Support to use exploratory findings to collaboratively develop an intervention that would guide families and educators to new pathways for effective communication and engagement. Developed collaboratively with families, community members, and education professionals, an intervention that would build capacity of both teachers and families to partner to improve educational outcomes for vulnerable students in Vermont and elsewhere.
Advocates for Youth, DC
Support teachers to deliver a new and comprehensive sexuality education curriculum in schools across the country. The curriculum is age and developmentally appropriate, sequential, LGBTQ inclusive and mapped to the National Sexuality Education Standards (www.advocatesforyouth.org/3rs-curriculum). This enables educators in any school district, with any budget to have unfettered access to a high quality sexuality education curriculum and supporting resources from which to tailor to meet their unique needs
To support KQED in creating a series of self-paced and synchronous online professional learning courses, produced alone and with partners, that will be free and accessible for educators to help them learn and practice the digital media literacy skills and strategies they need to be excellent teachers – engaging students in collaborative, meaningful learning experiences and developing their communication and technology skills. These skills will impact learning across all subject areas. The courses will be offered in an online environment that tracks user progress, awards open badges for achievement, and encourages sharing and feedback through an integrated online community space. UPDATE: KQED has received the Media Literate Media award from NAMLE, the National Association for Media Literacy Education for this project. It’s in recognition of KQED Teach, their service to help teachers bring media literacy skills and tools into the classroom.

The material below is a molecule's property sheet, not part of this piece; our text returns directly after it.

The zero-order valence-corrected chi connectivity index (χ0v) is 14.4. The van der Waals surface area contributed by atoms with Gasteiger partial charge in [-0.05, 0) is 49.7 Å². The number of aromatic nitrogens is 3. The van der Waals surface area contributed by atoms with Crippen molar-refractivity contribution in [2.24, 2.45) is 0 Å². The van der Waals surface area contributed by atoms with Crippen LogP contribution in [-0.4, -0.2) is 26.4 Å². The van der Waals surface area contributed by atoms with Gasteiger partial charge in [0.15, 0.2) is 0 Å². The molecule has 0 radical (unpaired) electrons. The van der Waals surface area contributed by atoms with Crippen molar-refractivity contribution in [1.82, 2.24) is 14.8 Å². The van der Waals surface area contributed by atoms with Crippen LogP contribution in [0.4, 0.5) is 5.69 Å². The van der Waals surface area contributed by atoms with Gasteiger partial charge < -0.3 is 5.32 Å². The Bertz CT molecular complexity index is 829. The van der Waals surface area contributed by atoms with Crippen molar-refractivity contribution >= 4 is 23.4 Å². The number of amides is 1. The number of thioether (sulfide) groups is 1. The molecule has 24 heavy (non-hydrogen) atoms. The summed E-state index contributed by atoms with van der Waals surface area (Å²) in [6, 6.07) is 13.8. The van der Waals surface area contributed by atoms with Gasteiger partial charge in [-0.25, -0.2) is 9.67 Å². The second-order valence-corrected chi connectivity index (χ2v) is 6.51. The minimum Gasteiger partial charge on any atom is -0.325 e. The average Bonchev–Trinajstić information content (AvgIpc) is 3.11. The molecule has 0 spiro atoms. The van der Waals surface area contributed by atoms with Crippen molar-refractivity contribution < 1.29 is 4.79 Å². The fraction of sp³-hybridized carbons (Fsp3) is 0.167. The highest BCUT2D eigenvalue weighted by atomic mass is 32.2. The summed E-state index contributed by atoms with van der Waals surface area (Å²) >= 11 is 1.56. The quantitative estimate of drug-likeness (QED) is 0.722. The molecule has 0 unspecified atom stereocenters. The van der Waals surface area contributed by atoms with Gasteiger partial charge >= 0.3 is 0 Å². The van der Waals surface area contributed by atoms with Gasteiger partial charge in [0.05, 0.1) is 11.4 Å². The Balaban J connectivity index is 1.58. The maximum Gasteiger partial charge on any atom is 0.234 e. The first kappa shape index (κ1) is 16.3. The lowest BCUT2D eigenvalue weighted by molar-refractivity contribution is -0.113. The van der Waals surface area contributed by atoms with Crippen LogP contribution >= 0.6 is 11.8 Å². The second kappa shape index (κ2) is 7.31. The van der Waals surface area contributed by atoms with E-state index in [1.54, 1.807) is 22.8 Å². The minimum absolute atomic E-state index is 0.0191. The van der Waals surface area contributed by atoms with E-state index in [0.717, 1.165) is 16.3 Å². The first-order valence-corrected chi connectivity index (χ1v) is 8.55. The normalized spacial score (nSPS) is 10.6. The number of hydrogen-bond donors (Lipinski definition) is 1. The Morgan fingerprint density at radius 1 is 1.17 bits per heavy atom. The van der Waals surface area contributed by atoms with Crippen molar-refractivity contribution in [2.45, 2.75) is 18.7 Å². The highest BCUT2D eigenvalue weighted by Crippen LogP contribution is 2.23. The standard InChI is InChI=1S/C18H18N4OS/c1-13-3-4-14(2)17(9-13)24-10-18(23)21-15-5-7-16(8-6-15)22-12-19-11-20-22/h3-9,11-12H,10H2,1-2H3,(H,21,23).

Support for NISN (NACA Inspired School Network) Fellows to launch new schools in three New Mexico communities. Schools will be community-designed and led, responding to and nurturing Native culture and sustained by the collective vision of their community. These schools will be part of NISN’s national educational reform demonstration project, sharing best practices and expanding successful educational approaches for Native students across the United States. The schools will provide a rigorous education while integrating Native American culture, identity, and community investment.
Community Guilds, GA
Support for a classroom model STE(A)M Truck program in the Metro Atlanta area. The STE(a)M Truck is a blue and green van filled with things like band-saws and 3- D printers, and can set up a mobile innovation lab at any school property.
urban college of boston, MA
To support The High School to Teacher dual enrollment program which is a career-focused study in high school that leads to an early-career certificate and accelerates students’ completion of an Associate’s degree in Early Childhood Education (ECE) at UCB, The students are then qualified to work as a paraprofessional in Boston Public Schools (BPS) classrooms. Students who continue their studies and earn a Bachelor’s degree will be qualified as full classroom teachers. The program is designed for juniors and seniors reflecting the diversity of BPS students. Participants for this spring’s inaugural class are from our target audiences: 50% African-American, and 50% Hispanic. The program is free to students, including their books.